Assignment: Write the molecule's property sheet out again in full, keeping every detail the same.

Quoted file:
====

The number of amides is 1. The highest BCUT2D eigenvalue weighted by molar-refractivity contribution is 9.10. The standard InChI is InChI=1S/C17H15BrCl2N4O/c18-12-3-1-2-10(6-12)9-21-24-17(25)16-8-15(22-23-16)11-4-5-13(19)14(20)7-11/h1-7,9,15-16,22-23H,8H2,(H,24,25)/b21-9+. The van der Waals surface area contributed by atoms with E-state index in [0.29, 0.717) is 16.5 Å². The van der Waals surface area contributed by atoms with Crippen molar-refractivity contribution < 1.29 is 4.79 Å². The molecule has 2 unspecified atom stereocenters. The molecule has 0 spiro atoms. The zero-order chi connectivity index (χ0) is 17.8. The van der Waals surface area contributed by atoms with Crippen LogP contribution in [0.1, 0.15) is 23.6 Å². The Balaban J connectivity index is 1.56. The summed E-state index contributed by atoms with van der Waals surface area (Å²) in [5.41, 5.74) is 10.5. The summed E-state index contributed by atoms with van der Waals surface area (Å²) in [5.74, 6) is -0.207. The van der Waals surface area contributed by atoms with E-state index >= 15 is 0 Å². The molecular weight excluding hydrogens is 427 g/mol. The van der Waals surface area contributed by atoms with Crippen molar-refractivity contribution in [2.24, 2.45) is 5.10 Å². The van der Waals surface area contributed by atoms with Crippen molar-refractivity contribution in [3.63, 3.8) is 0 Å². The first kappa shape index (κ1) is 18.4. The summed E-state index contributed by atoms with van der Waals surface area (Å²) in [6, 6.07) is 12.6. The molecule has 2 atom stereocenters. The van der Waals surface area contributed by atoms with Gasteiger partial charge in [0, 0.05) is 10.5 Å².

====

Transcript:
The number of amides is 1. The highest BCUT2D eigenvalue weighted by molar-refractivity contribution is 9.10. The standard InChI is InChI=1S/C17H15BrCl2N4O/c18-12-3-1-2-10(6-12)9-21-24-17(25)16-8-15(22-23-16)11-4-5-13(19)14(20)7-11/h1-7,9,15-16,22-23H,8H2,(H,24,25)/b21-9+. The van der Waals surface area contributed by atoms with E-state index in [0.29, 0.717) is 16.5 Å². The van der Waals surface area contributed by atoms with Crippen molar-refractivity contribution < 1.29 is 4.79 Å². The molecule has 2 unspecified atom stereocenters. The molecule has 0 spiro atoms. The zero-order chi connectivity index (χ0) is 17.8. The van der Waals surface area contributed by atoms with Crippen LogP contribution in [0.1, 0.15) is 23.6 Å². The Balaban J connectivity index is 1.56. The summed E-state index contributed by atoms with van der Waals surface area (Å²) in [5.41, 5.74) is 10.5. The summed E-state index contributed by atoms with van der Waals surface area (Å²) in [5.74, 6) is -0.207. The van der Waals surface area contributed by atoms with E-state index >= 15 is 0 Å². The molecular weight excluding hydrogens is 427 g/mol. The van der Waals surface area contributed by atoms with Crippen molar-refractivity contribution in [2.24, 2.45) is 5.10 Å². The van der Waals surface area contributed by atoms with Crippen molar-refractivity contribution in [3.63, 3.8) is 0 Å². The first kappa shape index (κ1) is 18.4. The summed E-state index contributed by atoms with van der Waals surface area (Å²) in [6, 6.07) is 12.6. The molecule has 2 atom stereocenters. The van der Waals surface area contributed by atoms with Gasteiger partial charge in [0, 0.05) is 10.5 Å².